The person who will run your trust is called the trustee and a trustee is like an executor with many responsibilities. But unlike an executor who goes to work only after your die, a trustee can act on your behalf and make decisions for you while you're still alive.

You want to be sure you choose someone you trust as your trustee. "Trust" is a key part of the word trustee, attorney Martha Patterson says. Trustees can make decisions about your money and your health care and your living situation so you must choose that trustee carefully. And if you want to make a change, you'll have to rewrite your trust. Don't mess around with this. Yes, you can literally live to regret your decision with a bad choice of a trustee. 

Trustees can get paid for their work and service but they don't have to be, Martha Patterson says. You might set up something in your trust to award the trustee reimbursements for their expenses. You might give them property or money in your trust after you die.

Who should have copies of wills and trusts and other legal documents? Where should they be kept? Where should they not be kept? I heard that documents kept in a bank safe deposit box could be locked up over a weekend or holiday and delay important decisions.

When I was in college my rich Uncle died. My parents were certain he left everything to me and my siblings because he was estranged from his own sisters. But his will could not be found. As a result -- his estranged sisters got it all and me and my siblings got zero, zip, zilch, nada or as my parents said -- bupkas. 

Under the law, a lost will does not exist. So, let's go over the best advice for knowing the whereabouts of wills, trusts and other legal documents. Elder law attorney Martha Patterson offers some advice.

She says that "everybody should have copies of everything" so everyone in your family knows everything and there are no surprises and no family fights. Wills and trusts should be kept in a fireproof safe in your home because you may not have access to a bank safety deposit box. Yes, a lot of people believe a bank safety deposit box is the best place to keep certain documents, but that is not always the case. Banks are closed on Sundays and holidays when you might need immediate access to certain documents. Also, keys to safe deposit boxes can be lost, and sometimes the location of the bank safe deposit box can be forgotten or in a distant city.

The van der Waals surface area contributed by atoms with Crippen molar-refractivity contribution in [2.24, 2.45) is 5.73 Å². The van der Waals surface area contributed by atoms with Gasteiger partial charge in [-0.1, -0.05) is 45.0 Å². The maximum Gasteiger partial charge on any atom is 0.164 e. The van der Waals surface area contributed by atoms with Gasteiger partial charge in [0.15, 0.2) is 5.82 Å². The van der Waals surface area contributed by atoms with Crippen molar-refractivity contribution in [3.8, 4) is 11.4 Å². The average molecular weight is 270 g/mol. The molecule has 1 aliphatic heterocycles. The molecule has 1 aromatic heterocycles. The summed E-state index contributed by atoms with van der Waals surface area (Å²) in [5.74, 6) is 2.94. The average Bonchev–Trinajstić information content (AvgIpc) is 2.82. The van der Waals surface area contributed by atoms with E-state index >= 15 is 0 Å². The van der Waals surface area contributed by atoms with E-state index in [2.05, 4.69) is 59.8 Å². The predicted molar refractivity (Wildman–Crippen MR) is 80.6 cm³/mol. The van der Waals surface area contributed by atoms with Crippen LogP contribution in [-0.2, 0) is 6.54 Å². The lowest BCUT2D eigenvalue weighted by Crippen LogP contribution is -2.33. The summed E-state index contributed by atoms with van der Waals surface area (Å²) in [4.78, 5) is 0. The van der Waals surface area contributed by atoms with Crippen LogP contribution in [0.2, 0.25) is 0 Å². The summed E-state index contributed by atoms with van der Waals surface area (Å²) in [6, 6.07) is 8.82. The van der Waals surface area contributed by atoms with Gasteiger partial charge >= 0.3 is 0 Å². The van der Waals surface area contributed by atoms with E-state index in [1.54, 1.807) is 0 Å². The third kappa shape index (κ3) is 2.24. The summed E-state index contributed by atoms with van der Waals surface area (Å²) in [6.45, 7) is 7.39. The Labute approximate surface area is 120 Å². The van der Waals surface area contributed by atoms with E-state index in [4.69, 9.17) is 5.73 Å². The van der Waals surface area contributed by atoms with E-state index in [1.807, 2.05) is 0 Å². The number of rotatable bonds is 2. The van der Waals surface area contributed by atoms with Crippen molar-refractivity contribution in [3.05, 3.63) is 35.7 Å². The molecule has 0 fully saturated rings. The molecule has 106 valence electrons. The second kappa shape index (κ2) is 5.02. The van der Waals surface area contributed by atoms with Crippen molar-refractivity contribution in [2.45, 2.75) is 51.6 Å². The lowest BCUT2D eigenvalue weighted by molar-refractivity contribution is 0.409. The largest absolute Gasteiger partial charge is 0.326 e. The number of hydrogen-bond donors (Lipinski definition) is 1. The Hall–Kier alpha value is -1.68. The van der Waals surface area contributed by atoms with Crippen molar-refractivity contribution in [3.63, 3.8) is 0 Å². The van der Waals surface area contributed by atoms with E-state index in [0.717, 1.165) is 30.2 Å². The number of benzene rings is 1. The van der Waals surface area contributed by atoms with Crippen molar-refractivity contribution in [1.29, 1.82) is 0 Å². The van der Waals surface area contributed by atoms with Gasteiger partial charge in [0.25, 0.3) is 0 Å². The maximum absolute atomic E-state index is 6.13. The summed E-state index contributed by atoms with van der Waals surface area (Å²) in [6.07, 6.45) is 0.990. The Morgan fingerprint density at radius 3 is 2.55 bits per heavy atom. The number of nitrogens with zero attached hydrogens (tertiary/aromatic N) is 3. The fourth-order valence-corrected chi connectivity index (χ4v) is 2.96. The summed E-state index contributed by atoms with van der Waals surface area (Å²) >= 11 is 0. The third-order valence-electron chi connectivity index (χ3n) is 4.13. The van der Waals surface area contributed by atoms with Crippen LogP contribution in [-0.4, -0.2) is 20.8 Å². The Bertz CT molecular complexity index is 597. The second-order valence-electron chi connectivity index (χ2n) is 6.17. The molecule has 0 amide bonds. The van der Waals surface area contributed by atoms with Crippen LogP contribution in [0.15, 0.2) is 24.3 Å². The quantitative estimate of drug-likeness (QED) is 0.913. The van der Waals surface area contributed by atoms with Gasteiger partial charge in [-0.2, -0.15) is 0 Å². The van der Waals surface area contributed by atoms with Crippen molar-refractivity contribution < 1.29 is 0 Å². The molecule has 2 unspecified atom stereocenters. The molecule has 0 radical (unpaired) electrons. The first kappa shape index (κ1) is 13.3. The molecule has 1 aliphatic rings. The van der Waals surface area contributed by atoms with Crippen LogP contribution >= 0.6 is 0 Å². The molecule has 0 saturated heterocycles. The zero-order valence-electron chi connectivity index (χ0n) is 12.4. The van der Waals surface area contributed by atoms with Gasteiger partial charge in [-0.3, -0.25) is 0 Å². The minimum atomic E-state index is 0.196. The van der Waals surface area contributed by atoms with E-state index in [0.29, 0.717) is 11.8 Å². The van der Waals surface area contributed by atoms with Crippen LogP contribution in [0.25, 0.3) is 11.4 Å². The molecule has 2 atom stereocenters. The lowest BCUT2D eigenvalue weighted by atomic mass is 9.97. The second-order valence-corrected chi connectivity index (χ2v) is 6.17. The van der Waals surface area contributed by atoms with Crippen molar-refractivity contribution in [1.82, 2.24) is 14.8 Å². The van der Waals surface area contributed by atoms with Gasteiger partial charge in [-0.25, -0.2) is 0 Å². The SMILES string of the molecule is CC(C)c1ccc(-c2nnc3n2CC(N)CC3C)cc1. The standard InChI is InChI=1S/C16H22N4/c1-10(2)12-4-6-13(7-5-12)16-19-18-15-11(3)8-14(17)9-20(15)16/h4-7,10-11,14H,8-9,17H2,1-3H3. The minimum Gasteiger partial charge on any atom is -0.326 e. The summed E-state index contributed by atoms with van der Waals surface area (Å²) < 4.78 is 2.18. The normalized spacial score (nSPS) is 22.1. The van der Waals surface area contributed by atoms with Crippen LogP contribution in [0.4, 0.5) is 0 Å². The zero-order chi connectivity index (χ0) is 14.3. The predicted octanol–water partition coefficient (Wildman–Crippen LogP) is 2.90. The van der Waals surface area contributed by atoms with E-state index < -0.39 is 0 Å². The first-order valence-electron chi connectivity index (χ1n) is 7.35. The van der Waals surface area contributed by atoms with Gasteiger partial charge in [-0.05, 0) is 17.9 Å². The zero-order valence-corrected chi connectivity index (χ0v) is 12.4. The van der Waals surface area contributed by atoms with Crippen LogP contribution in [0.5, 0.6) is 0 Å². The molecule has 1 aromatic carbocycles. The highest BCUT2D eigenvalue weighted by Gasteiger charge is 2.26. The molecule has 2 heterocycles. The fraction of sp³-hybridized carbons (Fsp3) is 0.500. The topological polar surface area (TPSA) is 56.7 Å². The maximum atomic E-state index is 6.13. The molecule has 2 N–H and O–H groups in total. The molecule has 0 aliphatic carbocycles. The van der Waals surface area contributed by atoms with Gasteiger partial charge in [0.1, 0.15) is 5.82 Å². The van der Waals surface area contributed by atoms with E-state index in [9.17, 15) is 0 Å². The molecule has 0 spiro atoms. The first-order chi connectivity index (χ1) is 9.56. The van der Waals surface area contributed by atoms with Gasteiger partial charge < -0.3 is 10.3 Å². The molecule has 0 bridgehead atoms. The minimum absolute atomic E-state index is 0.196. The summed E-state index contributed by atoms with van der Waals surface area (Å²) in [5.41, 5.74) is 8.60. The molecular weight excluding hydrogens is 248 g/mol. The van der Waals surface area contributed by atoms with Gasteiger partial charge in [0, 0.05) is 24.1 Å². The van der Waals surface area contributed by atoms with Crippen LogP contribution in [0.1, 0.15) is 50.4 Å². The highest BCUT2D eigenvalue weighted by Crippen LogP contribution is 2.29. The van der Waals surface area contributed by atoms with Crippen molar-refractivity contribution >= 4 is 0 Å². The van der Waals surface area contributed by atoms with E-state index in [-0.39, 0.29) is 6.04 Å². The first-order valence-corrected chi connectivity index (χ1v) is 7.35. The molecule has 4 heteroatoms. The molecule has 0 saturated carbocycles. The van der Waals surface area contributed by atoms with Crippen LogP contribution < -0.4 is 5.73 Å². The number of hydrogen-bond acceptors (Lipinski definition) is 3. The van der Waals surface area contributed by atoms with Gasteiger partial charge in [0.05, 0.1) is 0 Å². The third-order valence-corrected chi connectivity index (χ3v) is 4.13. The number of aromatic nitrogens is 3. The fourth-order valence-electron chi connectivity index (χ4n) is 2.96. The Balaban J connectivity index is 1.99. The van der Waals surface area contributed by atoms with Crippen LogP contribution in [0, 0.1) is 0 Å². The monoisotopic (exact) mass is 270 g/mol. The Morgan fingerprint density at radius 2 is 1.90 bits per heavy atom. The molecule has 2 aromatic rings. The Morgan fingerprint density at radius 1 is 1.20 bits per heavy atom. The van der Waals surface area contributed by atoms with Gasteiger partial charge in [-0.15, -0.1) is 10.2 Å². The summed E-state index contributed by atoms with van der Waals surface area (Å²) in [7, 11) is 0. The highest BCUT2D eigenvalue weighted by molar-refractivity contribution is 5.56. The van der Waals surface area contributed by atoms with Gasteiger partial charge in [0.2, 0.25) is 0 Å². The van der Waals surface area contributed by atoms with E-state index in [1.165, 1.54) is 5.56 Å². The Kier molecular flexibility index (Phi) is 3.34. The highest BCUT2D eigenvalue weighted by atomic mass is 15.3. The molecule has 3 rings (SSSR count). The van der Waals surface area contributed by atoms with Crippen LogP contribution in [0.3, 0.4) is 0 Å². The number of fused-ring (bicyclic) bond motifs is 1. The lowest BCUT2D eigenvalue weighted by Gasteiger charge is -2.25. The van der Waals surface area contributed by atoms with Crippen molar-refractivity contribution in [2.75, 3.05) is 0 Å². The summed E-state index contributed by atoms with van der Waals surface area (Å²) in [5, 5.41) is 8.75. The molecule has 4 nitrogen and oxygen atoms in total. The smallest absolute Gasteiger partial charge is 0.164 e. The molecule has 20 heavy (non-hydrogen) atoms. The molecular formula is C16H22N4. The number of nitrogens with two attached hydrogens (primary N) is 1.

What happens if there is no will?

Too often it happens: a relative or close friend passes without a will. What happens then? Elder law attorney Martha Patterson says California has some specific rules for what happens when there isn't a will. The rules may be different in other states so check with your legal professional. 

Generally, if there is no will State law will have a plan for you. Generally, that plan says your estate will go, in some particular order, to your children, parents and siblings. It can be a difficult and lengthy and expensive process to settle your estate if there is no will -- especially if family members challenge the State.

What happens if a will is lost?

What happens when a will is lost? Well, the law might consider a lost will as "no will" and elder law attorney Martha Patterson comments on things you need to know.

Indeed, a lost will is no will and "it's like it didn't exist," says Martha Patterson. What if the original signed will is lost but someone has a copy?  "If there is a copy maybe we can get the court to accept it," she says. 

The best advice is don't lose the will. Keep the original signed and witnessed and dated will in a fireproof safe in your home. Keeping it in a bank safe deposit box can be a problem if you need the document on a Sunday or holiday when the bank is closed or if you lost the keys, or forgot which bank the safe deposit box is in. 

In some cases, it is possible to have two fully executed copies of the will as a backstop. Ask your legal professional about this option.

What is Probate? What happens during probate? How long does it take? How much does it cost?

Probate is another of those legal terms we hear frequently when the subject of a will comes up but few of us really know what is involved with Probate and Probate Court and how long Probate takes and how much Probate costs and how much aggravation Probate can add to the process of settling the estate of a loved one, relative or friend. 

Elder law attorney Martha Patterson knows all about Probate and frequently she says she is called upon to go to Probate court to clear up matters that could have been prevented with proper planning. Here's what she tells her clients about dealing with Probate and possibly being able to avoid Probate.

Probate is a formal court process to administer an estate, she advises. The troubling fact is that it takes on average 18 months to complete the Probate process. It's a difficult procedure because the court has strict requirements such as the court will require an executor to appraise and inventory all property all property in the estate. Then, all expenses are paid, bills are paid, and creditors can make claims against the estate. These claims -- bills -- will have to be paid. And once all bills and claims are paid you ask for the Probate Court to distribute the estate.

"It's a lot of accounting and time spent, and I see attorneys getting paid a lot of money," says Martha Patterson, "when plans are not made to avoid Probate."